The Florence Nightingale Museum Director was honoured recently by an invitation to Massachusetts General Hospital in the beautiful city of Boston. The main reason for the invitation was to give the keynote lecture at the unveiling of a newly commissioned portrait of Linda Richards, America’s first trained nurse. Warren and Lucia Prosperi (http://prosperistudio.com), the husband and wife team who created this beautiful piece, work closely from original photographs and written accounts of their subject. The portrait is now displayed in the Paul S Russell Museum, part of Massachusetts General Hospital (http://www.massgeneral.org/museum)
Linda Richards was the first of four students to graduate from a nursing training programme at the New England Hospital for Women in 1873. Make no mistake – this very early nurse training was tough. Richards wrote: “We rose at 5.30 a.m. and left the wards at 9 p.m. to go to our beds, which were in little rooms between the wards. Each nurse took care of her ward of six patients both day and night. Many a time I got up nine times in the night; often I did not get to sleep before the next call came. We had no evenings out, and no hours for study or recreation. Every second week we were off duty one afternoon from two to five o’clock.
In 1874, The Boston Training School for Nurses started at Massachusetts General Hospital and Linda Richards was approached to become superintendent, initially she refused but was eventually persuaded. Like Florence Nightingale, Linda Richards was clearly a brilliant advocate, as she persuaded the senior hospital staff to lecture to her student nurses, providing them not only with important knowledge, but also increasing the students status within the hospital. Several doctors supplemented their lectures by allowing the student nurses to accompany the morning rounds of the wards. Although this work was important for the nurses – and the hospital – yet more importantly, it created a model of what a modern nursing school should look like.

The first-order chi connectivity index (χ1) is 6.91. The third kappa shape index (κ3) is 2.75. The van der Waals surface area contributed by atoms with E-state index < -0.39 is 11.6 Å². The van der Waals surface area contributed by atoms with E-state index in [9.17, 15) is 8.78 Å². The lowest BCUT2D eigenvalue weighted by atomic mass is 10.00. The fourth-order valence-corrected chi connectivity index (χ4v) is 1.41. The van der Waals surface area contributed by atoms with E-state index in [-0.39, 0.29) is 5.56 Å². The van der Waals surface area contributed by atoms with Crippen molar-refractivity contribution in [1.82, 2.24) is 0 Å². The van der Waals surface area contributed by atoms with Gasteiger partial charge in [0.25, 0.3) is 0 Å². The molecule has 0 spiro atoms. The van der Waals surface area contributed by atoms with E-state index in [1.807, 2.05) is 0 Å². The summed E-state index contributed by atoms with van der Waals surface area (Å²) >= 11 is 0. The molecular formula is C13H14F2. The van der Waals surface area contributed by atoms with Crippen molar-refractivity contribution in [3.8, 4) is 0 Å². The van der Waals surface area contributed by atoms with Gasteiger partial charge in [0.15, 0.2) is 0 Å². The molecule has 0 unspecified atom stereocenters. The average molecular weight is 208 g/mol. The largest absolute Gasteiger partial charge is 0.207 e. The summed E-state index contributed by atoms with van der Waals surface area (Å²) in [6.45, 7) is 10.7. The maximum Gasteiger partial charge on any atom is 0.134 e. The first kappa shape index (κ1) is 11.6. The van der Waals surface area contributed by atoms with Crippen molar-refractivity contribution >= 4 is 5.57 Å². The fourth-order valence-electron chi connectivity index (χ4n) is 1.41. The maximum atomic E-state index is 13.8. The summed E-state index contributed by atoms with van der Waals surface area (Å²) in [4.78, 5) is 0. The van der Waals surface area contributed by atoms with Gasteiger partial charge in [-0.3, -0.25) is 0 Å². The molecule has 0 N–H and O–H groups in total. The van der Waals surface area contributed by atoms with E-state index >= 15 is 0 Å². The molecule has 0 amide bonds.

Linda Richards arranged to visit England to enable her to observe the Nightingale system in action. Nightingale and Richards had corresponded for some time and one morning soon after her arrival in England, Richards was thrilled to be able to meet the great lady. With typical modesty, Richards wrote “It had never occurred to me that she would honor me by asking me to call upon her, so great was my surprise when I received an invitation to visit her at her home.” Richards memoirs relates an encounter that clearly had a huge emotional impact on her, being taken into the presence of a “small lady clad in black silk” who was lying on a coach (by this stage, Nightingale had been living as an invalid for some years.) Richards describes “The sweet face, with the deep blue eyes, and the beautifully shaped head” and says that meeting Nightingale was the fulfilment of her life’s ambition.
An excellent judge of character, Nightingale herself was equally impressed by Richards and offered to help her as much as she could. She wrote to Angelique Pringle, an old student of hers, who was at that time heading up the Edinburgh infirmary in Scotland, and arranged for Richards to go on a placement there as well. Nightingale wrote; “A Miss Richards, a Boston lady, training matron to the Massachusetts General Hospital, has in a very spirited manner come to us for training to herself….I have seen her, and have seldom seen anyone who struck me as so admirable. I think we have as much to learn from her as she from us.”
Richards’ remains rest in the beautiful cemetery in southern Boston: (http://www.foresthillscemetery.com).